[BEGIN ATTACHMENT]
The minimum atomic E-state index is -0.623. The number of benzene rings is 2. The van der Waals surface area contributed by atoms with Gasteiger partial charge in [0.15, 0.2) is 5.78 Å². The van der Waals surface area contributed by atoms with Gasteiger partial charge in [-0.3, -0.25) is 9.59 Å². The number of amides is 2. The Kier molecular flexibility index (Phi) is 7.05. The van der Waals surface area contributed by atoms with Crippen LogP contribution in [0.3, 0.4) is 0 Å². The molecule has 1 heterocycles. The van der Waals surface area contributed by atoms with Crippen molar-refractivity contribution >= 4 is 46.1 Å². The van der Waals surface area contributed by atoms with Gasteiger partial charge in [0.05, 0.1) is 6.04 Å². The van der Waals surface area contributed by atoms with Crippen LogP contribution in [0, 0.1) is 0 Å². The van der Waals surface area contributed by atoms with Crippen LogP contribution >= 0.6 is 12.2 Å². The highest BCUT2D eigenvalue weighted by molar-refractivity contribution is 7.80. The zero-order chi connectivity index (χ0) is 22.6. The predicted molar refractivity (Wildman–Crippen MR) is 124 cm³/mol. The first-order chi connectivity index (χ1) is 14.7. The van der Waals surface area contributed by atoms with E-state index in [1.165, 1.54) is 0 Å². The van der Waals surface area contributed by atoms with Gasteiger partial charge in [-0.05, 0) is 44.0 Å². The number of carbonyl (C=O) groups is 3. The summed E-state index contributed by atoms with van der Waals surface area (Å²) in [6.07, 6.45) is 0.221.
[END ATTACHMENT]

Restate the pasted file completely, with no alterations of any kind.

The minimum atomic E-state index is -0.623. The number of benzene rings is 2. The van der Waals surface area contributed by atoms with Gasteiger partial charge in [0.15, 0.2) is 5.78 Å². The van der Waals surface area contributed by atoms with Gasteiger partial charge in [-0.3, -0.25) is 9.59 Å². The number of amides is 2. The Kier molecular flexibility index (Phi) is 7.05. The van der Waals surface area contributed by atoms with Crippen LogP contribution in [0.3, 0.4) is 0 Å². The molecule has 1 heterocycles. The van der Waals surface area contributed by atoms with Crippen molar-refractivity contribution >= 4 is 46.1 Å². The van der Waals surface area contributed by atoms with Gasteiger partial charge in [0.05, 0.1) is 6.04 Å². The van der Waals surface area contributed by atoms with Crippen LogP contribution in [0, 0.1) is 0 Å². The van der Waals surface area contributed by atoms with Crippen LogP contribution >= 0.6 is 12.2 Å². The highest BCUT2D eigenvalue weighted by molar-refractivity contribution is 7.80. The zero-order chi connectivity index (χ0) is 22.6. The predicted molar refractivity (Wildman–Crippen MR) is 124 cm³/mol. The first-order chi connectivity index (χ1) is 14.7. The van der Waals surface area contributed by atoms with E-state index in [1.165, 1.54) is 0 Å². The van der Waals surface area contributed by atoms with Gasteiger partial charge in [-0.05, 0) is 44.0 Å². The number of carbonyl (C=O) groups is 3. The summed E-state index contributed by atoms with van der Waals surface area (Å²) in [6.07, 6.45) is 0.221.